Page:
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Family Dispute Resolution Week – divorce in ‘a better way’.

Each year around 100,000 children under 16 see their parents’ divorce. Almost half of all break-ups (48%) occur when there is at least one child in the relationship, and with 230,000 people in England and Wales going through a divorce each year (and many more separating), this is an issue that affects hundreds of thousands of families in Britain every year.

Therefore it is crucial that couples do everything possible to resolve disagreements in an amicable way that minimises stress on all family members – particularly any children they may have.

Separation: what options are available for separating couples?

  • Mediation helps couples work things out together. It is not a form of relationship counselling, or a way to help a couple get back together. Instead it helps couples who are separating decide how to end their relationship. During mediation the couple, helped by a trained mediator, talk through the issues (such as money, children or any other consequences of the separation) that they need to solve, and work out what is best for them and their children.
  • The collaborative process helps people work through the issues they need to resolve, with each partner having a specially trained lawyer by their side at each meeting and often a family therapist and financial advisor also. This process is a private way to solve problems without having to go to court, and offers each party support and legal advice as they go.
  • Family arbitration is a way of reaching a decision about finances or property for separating couples. Instead of going to court, both parties agree on the appointment of a family arbitrator to rule on specific issues of dispute. At the start of the process the couple agree to be bound by the arbitrator’s decision.
  • Solicitor negotiation - if mediation, arbitration or the collaborative process are not right, each party’s solicitors can negotiate an agreement, without the need for a lengthy court process. Issues between separating couples are often successfully resolved with the support and expertise of a Resolution member – in fact it is one of the most common ways of reaching agreement.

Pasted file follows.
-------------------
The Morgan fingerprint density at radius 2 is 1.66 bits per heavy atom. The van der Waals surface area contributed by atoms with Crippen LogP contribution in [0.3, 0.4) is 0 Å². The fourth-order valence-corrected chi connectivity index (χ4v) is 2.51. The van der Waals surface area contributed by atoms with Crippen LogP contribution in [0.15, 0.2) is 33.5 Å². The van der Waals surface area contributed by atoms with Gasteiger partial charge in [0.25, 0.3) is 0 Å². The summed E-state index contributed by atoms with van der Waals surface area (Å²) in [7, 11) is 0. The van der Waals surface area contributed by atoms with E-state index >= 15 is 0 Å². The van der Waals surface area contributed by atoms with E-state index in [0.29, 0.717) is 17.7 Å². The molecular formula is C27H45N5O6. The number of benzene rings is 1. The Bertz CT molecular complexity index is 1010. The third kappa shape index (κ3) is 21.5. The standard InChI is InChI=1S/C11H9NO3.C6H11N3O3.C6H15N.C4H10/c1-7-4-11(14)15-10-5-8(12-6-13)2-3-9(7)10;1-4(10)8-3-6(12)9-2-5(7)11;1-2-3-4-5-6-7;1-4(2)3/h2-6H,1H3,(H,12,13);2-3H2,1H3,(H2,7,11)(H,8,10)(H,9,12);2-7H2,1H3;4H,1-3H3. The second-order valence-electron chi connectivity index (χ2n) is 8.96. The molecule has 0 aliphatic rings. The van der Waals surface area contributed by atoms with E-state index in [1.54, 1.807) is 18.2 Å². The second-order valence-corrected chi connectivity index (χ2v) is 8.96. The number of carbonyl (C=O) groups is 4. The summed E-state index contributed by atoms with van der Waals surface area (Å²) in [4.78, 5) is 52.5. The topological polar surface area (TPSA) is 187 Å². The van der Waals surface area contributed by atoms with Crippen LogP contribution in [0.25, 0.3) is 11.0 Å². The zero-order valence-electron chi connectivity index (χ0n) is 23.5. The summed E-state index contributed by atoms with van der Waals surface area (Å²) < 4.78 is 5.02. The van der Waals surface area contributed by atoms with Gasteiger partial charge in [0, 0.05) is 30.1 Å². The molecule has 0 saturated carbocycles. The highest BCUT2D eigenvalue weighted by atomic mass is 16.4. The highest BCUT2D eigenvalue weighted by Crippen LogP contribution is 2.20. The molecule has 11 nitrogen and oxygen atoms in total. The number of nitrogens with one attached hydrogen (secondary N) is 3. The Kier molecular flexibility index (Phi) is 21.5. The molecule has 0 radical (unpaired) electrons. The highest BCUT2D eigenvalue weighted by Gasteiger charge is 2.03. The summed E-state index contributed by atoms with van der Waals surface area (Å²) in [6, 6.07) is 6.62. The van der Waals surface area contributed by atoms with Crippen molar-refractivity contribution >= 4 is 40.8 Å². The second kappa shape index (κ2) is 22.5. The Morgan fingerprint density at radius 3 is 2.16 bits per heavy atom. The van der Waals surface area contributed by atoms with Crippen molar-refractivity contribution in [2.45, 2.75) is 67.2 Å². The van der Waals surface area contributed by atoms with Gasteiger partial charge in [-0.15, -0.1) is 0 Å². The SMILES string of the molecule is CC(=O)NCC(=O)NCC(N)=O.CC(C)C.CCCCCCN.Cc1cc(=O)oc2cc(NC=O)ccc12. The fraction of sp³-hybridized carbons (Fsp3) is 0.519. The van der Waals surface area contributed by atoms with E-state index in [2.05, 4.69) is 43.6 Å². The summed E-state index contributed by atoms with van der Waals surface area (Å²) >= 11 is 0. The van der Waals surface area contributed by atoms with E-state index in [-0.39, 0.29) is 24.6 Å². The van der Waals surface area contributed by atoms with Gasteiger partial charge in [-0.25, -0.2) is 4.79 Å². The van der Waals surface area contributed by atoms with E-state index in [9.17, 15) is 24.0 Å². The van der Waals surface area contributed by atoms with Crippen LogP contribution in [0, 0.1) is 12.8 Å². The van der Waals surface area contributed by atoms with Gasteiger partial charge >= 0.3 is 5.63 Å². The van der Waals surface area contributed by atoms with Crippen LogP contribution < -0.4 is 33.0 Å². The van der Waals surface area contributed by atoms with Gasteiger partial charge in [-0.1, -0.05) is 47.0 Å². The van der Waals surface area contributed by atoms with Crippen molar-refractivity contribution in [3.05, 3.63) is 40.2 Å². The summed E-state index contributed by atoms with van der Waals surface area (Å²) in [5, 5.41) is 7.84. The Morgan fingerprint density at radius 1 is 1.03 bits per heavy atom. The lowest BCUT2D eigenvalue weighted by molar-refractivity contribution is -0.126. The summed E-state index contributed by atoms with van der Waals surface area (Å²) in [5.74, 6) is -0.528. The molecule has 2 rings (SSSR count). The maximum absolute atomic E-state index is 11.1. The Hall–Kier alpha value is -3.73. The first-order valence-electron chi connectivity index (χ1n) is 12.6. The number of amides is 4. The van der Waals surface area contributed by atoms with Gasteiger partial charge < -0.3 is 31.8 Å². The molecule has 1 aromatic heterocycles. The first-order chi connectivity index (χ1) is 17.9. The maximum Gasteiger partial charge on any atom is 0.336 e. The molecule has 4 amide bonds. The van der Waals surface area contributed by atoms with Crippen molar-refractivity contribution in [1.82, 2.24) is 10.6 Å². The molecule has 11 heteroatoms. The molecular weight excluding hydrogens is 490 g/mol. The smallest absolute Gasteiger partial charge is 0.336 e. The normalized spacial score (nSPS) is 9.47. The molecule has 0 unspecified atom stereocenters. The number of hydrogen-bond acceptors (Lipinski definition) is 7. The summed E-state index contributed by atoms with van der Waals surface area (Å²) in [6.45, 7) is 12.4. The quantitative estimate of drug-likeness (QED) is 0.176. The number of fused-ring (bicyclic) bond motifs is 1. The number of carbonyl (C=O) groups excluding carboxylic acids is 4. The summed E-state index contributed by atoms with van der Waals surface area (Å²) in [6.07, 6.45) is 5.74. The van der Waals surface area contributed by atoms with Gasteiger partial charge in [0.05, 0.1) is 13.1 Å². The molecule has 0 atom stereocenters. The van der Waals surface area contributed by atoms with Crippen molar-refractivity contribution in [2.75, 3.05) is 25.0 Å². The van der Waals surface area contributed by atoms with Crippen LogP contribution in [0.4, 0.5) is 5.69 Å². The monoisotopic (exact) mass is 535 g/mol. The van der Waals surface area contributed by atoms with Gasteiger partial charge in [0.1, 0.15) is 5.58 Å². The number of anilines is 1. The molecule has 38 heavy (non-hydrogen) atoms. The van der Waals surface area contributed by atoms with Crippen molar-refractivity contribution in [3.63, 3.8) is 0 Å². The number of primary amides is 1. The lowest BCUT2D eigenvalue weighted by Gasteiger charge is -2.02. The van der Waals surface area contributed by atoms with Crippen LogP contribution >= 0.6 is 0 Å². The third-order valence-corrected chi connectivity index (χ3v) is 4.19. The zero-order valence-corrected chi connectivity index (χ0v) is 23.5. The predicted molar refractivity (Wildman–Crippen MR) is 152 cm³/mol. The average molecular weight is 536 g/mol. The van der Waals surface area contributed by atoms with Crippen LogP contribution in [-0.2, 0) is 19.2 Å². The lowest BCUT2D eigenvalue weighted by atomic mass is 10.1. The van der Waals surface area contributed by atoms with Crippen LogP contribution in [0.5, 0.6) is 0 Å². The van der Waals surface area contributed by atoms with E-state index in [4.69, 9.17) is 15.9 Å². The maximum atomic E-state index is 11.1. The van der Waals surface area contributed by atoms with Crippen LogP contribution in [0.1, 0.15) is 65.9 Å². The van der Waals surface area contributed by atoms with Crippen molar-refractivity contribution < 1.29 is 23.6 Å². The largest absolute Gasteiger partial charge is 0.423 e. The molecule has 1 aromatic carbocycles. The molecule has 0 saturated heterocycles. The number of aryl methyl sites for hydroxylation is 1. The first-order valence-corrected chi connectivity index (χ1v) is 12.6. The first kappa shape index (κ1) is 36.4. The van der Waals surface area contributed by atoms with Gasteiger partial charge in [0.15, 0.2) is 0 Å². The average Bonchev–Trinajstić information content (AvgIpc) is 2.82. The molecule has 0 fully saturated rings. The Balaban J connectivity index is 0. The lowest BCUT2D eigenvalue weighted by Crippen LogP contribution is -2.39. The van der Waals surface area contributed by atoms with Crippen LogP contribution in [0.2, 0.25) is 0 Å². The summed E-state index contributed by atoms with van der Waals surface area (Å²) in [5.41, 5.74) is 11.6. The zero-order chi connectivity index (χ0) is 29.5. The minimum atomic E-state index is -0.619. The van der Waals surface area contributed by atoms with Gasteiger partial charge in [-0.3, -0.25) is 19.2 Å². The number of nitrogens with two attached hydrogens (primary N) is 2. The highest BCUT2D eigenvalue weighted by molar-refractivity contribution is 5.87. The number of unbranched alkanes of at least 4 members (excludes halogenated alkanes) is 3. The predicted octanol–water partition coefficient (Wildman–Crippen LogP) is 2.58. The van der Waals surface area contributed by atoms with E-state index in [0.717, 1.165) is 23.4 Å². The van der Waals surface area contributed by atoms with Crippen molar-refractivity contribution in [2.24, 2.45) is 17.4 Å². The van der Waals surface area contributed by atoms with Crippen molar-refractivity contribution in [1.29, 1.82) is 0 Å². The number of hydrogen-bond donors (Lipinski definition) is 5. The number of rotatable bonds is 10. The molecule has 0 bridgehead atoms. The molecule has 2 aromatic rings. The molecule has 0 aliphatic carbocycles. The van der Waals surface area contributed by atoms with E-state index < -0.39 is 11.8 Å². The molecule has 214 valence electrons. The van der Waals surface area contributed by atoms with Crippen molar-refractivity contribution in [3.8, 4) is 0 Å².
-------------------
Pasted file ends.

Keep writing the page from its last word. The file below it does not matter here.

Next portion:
• Negotiating your own agreement isn’t suitable for everybody, but it can work if the couple have mutually agreed to separate, remain on good terms and generally agree on issues relating to their property and any children they have. It is still important to take legal advice to ensure the implications of the agreement are fully understood, and to ensure it is legally binding.
  • Going to court will be the right option for some people, because agreement can’t be reached or there is a particularly difficult or unique aspect to the case. There is usually a legal requirement for couples to attend a Mediation Information and Assessment Meeting (MIAM) before the court process begins, to see whether mediation or another process is right for them. Even if one or both parties decides to go to court, an agreement can be reached before a Final Hearing, and Resolution members will try to ensure this happens, and keep the stress and conflict to a minimum. If the couple cannot reach a final agreement, the judge will make a binding decision on what he or she thinks is fair.

To find out more information about any of these means of separation, please contact a member of our Family Team.

Clifton Ingram's family team includes members of Resolution, an organisation of 6,500 family lawyers and other professionals who believe in a constructive, non-confrontational approach to family law matters.

Resolution have produced a powerful video aimed at those going through a separation, or those who know someone that is, that illustrates the range of people that separation can affect – particularly children. To view the video please click below

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